USA Ultimate, as of last week, has been actively working to deter elite men's teams from joining NexGen founder Kevin Minderhout's proposed league, according to a USAU email to teams and an interview today with Ultiworld.
December 21, 2012 by Charlie Eisenhood in News with 16 comments
USA Ultimate, as of last week, has been actively working to deter elite men’s teams from joining NexGen founder Kevin Minderhout’s proposed league, according to an email sent from Will Deaver, USAU’s Managing Director of Competition and Athlete Programs, to teams. Deaver confirmed that today in an interview with Ultiworld.
Deaver said that Minderhout’s league would have a “major negative impact” on competitive opportunities for teams in all divisions as well as on the schedule of both the regular season and postseason. He also mentioned a concern about the “viability and stability” of the proposed league.
This email, sent privately to teams last Friday and forwarded to Ultiworld by a reader, is the first public communication from USA Ultimate about the NexGen league.
Here is the full text of the email:
[quote]Men’s Team Contacts,
It is our understanding that Kevin Minderhout is pitching to your team the idea of a new men’s league for the 2013 summer and fall competitive season. This league would be in direct conflict with both the USA Ultimate regular season (including the Triple Crown Tour) and the USA Ultimate post season (Championship Series including Nationals). Based on a review of Kevin’s proposal, teams that would participate in his league could not participate in ours. We have concerns about the major negative impact the initiation of this new league would have on both national and international competitive opportunities for participating players and teams (this year and beyond), on the schedule of existing regular season and post season tournaments, and on the playing opportunities of other teams in the men’s division and other gender divisions. We are also concerned about the negative implications this league would have for USA Ultimate’s planned use of resources to improve the top level of competition in the sport, and to use that level of play to increase visibility for the sport, to drive both interest and growth. Further, we have major concerns about both the viability and stability of the new league, and the negative impact of instability on teams as well as the sport.
USA Ultimate has a long history of working with innovative thinkers about how to grow and develop the sport. Exceptions of course exist, specifically in cases where there is direct conflict with the organization’s programs and goals. We understand why some of the ideas being presented in the league proposal might be interesting to teams. We have enjoyed working with Kevin and NexGen over the past couple of years. As a matter of fact, we’ve been a significant source of revenue for his production company. It is a shame, given our previously positive working relationship, that Kevin did not come to USA Ultimate to discuss his ideas, or at least notify us of his intentions in order to fully assess their potential impacts. We do not know how seriously teams are taking the choice that’s being presented, but we assume that given Kevin’s road trip that he is taking it seriously. We know that January 1 is the deadline by which he is asking for commitments from teams, which presumably is before he will be able to present a specific schedule of dates and venues for league events. As we have communicated a number of times, we will be announcing Triple Crown Tour event dates and locations by the end of January. After providing that information to teams, we will follow up to get commitments from them for the 2013 season.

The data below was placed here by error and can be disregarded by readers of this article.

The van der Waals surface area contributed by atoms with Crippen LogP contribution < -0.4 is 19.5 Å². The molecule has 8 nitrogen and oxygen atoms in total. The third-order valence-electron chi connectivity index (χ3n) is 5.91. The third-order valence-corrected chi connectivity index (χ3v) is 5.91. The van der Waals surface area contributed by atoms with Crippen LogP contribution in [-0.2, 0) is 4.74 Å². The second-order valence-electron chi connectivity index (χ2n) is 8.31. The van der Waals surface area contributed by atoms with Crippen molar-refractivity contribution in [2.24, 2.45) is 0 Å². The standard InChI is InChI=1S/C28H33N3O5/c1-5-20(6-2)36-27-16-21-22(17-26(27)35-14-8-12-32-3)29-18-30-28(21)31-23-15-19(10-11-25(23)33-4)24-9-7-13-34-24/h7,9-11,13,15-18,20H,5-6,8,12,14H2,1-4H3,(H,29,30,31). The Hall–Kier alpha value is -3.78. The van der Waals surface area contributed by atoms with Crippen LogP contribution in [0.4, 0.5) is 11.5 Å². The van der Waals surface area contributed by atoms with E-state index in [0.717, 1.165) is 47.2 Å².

I’ve known many of you for years, and to those of you I don’t know, please understand that I do know what it is like to lead top club teams on and off the field. If for some reason your team is considering this new league, I’d highly recommend that you contact me before making a commitment, to discuss the implications for your team, other teams, events, and the sport. We believe that many of the impacts will be negative. USA Ultimate is working hard to set the stage for an incredible 2013 season, with a substantial commitment of financial resources, staff, and community support throughout the country. Goals for the upcoming season will be met sooner and with more success if we can continue to focus on them.